T reminisces of how his mother excused his father's crimes by indicating ethnic prejudice on behalf of the Newark Police Department ("They just pick on the Italians"). That's not the only seed she sows in his mind though, when she dramatically implies smothering her children with a pillow as a favourable alternative to Johnny Boy's pipe-dream of setting up a supper club with pal Rocco DiMeo in Nevada. In the present, Tony confronts his mother on this issue; asking her why she offered no support to his unusually ambitious father. She replies with verbal blackmail ("Well, if it bothers you, maybe you better talk to a psychiatrist") after learning the truth from AJ, which he counters by remarking on her ruthlessness ("If you'd been born after those feminists, you woulda been the real gangster").

This was the first 'flashback episode', in which the flashback is triggered by Tony recalling Jefferson Airplane's 'White Rabbit' while he pops his pills in the bathroom mirror. In later seasons these triggers will range from the taste of capicola to the movie 'Beethoven' on TV. This time it is music, but I can't help but feel Jefferson Airplane's other famous track 'Somebody to Love' may have fit just as well.

Tony's antipathy and support for psychiatry are balanced out in this story as his son's fidgeting habit is labelled a symptom of ADD by the school shrink, while at the same time he has one of his best ever appointments with Dr Melfi. In the end, his support beats his antipathy and he chooses to go back to the psychiatrist's after mulling it over with Carmela back home, although his secret won't be safe for long...

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1 out of 1 people found the following review useful:

S1E7 'Down Neck'

Author: The-Social-Introvert
20 October 2014

*** This review may contain spoilers ***

The lyrics "Your papa never told you about right or wrong" are of greater relevance in Down Neck, as Tony retreats into a good couple of interesting flashbacks whilst in Dr Melfi's office. They go back to the times when he was about the same age as his son, and used to watch his dad chase down debt collectors and fall victim of an even more dramatic Livia.

The flashbacks are quite interesting. It's funny seeing Junior when he was in his prime and intriguing to see Tony's parents and his relationship with them. He always felt that his dad showed favouritism to Tony's older sister since they used to go out to the fair regularly. That is until Jonny Boy Soprano is escorted out of the fair in cuffs, and Tony realises the whole thing was a front, and the hoodlums brought their daughters along to cover up their illegal activities that were done at the fairground. We see that Jonny Boy told lies to protect his family and also had to take stick from Livia (in one case, was 'persuaded' by his wife out of a move that would have made the family very rich).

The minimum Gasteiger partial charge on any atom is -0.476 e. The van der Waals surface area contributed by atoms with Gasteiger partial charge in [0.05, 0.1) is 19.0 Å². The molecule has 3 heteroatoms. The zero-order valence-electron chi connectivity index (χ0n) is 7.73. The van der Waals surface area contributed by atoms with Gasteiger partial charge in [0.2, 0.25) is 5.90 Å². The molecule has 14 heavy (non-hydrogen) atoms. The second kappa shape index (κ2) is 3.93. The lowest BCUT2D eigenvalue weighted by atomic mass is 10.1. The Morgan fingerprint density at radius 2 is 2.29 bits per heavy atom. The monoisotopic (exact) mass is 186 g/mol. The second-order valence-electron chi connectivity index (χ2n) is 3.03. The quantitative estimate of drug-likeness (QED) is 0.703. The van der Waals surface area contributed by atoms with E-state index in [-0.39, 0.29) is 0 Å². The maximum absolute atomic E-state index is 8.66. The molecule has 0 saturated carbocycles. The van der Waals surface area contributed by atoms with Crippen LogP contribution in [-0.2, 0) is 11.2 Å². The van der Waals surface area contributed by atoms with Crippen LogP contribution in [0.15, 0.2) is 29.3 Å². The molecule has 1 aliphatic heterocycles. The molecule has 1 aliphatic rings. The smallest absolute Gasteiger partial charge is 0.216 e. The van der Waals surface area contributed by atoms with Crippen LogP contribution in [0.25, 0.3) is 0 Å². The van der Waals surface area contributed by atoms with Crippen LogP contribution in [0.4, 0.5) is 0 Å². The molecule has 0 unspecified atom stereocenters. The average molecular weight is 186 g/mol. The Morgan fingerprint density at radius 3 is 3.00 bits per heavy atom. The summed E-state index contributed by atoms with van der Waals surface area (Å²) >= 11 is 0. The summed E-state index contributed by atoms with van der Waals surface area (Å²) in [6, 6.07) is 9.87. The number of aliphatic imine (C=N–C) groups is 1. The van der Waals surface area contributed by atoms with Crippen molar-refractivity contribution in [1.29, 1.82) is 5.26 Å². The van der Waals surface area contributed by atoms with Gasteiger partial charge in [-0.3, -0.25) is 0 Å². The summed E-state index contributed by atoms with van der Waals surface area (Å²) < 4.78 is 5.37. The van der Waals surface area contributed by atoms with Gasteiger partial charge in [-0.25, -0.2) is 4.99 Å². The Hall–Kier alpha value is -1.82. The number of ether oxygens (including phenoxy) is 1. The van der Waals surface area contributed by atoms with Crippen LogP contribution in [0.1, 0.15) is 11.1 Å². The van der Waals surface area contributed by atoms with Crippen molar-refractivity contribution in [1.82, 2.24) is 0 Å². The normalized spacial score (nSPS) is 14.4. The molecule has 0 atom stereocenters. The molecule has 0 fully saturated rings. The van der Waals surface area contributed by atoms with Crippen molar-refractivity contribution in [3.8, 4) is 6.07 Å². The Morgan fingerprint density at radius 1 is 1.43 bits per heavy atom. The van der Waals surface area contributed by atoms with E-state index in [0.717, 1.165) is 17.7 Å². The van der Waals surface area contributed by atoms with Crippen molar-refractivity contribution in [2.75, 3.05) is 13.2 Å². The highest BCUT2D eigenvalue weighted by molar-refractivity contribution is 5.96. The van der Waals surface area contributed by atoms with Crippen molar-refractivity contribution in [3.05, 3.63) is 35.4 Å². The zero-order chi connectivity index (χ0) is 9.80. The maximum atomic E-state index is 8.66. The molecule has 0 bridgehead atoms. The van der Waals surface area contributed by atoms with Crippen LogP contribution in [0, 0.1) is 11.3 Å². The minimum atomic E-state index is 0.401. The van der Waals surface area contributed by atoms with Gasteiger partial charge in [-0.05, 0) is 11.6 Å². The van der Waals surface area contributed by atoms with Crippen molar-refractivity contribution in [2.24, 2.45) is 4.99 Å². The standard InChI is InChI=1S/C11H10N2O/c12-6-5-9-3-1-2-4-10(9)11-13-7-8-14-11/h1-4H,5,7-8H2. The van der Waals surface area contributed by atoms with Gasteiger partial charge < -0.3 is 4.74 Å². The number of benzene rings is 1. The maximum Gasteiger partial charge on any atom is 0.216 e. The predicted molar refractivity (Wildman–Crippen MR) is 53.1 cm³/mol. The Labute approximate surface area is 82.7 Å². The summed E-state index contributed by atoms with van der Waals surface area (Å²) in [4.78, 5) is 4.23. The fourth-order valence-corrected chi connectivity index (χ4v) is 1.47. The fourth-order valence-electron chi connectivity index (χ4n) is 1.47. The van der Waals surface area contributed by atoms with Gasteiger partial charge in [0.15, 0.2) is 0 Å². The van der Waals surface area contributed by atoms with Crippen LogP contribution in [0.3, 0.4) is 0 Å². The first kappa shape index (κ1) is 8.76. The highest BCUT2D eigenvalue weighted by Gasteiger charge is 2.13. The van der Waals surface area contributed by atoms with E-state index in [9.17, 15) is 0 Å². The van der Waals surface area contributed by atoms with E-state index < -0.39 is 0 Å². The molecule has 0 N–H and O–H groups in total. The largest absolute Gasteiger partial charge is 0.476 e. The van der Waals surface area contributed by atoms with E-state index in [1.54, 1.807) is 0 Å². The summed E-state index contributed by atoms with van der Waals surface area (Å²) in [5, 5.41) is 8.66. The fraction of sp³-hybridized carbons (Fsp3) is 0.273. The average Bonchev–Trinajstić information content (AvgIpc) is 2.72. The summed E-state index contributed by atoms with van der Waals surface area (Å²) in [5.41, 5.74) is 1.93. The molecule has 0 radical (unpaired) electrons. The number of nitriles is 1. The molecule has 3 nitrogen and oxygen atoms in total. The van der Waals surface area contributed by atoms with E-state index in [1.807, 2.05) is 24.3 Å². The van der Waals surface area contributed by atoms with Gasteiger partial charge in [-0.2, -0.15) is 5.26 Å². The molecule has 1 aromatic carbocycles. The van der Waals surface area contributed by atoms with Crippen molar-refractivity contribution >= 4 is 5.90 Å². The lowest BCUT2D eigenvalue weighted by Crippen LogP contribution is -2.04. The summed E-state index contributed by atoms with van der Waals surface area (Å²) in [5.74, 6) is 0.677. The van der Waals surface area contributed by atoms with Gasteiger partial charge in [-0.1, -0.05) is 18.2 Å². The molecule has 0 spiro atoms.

Tony's reminiscent are brought about due to his own son's behaviour at school being questioned by the school staff. It leads to thoughts that Anthony may be ADD (which is just some money-making "bullshit" for the psychiatrics, Tony thinks) which in turn makes Tony evaluate his role as a father by assessing what it was like when he was a son. He remembers how his mother covered up Jonny Boy's crimes by blaming prejudices from the authorities and how she his father back from success. Tony later confronts her about why she never gave his father any support and Livia, who had previously spoken with Anthony Jr after their sub plots intertwined, very cleverly replies with verbal blackmail. "If it bothers you, maybe you better talk to a psychiatrist". Highlighting the fantastic dialogue in this series, Tony counters this by retorting "If you'd been born after those feminists, you woulda been the real gangster".

Tony's opinions on his father's 'work' leaves him slightly confused. He remembers being proud that he had a gangster for a dad but at the same time wonders what it was like if Jonny Boy had been just like any other father. That means he ponders on what life outside the mafia could have been like. And that kind of talk is dangerous. Which just goes to show just how much he has opened up to Dr Melfi. The episode deals with the old stereotype that you join the mafia because you were born into it. Tony considers whether it was just in his DNA, and if it is then fears his son may turn out like him and opposed to simply looking up to him as a father.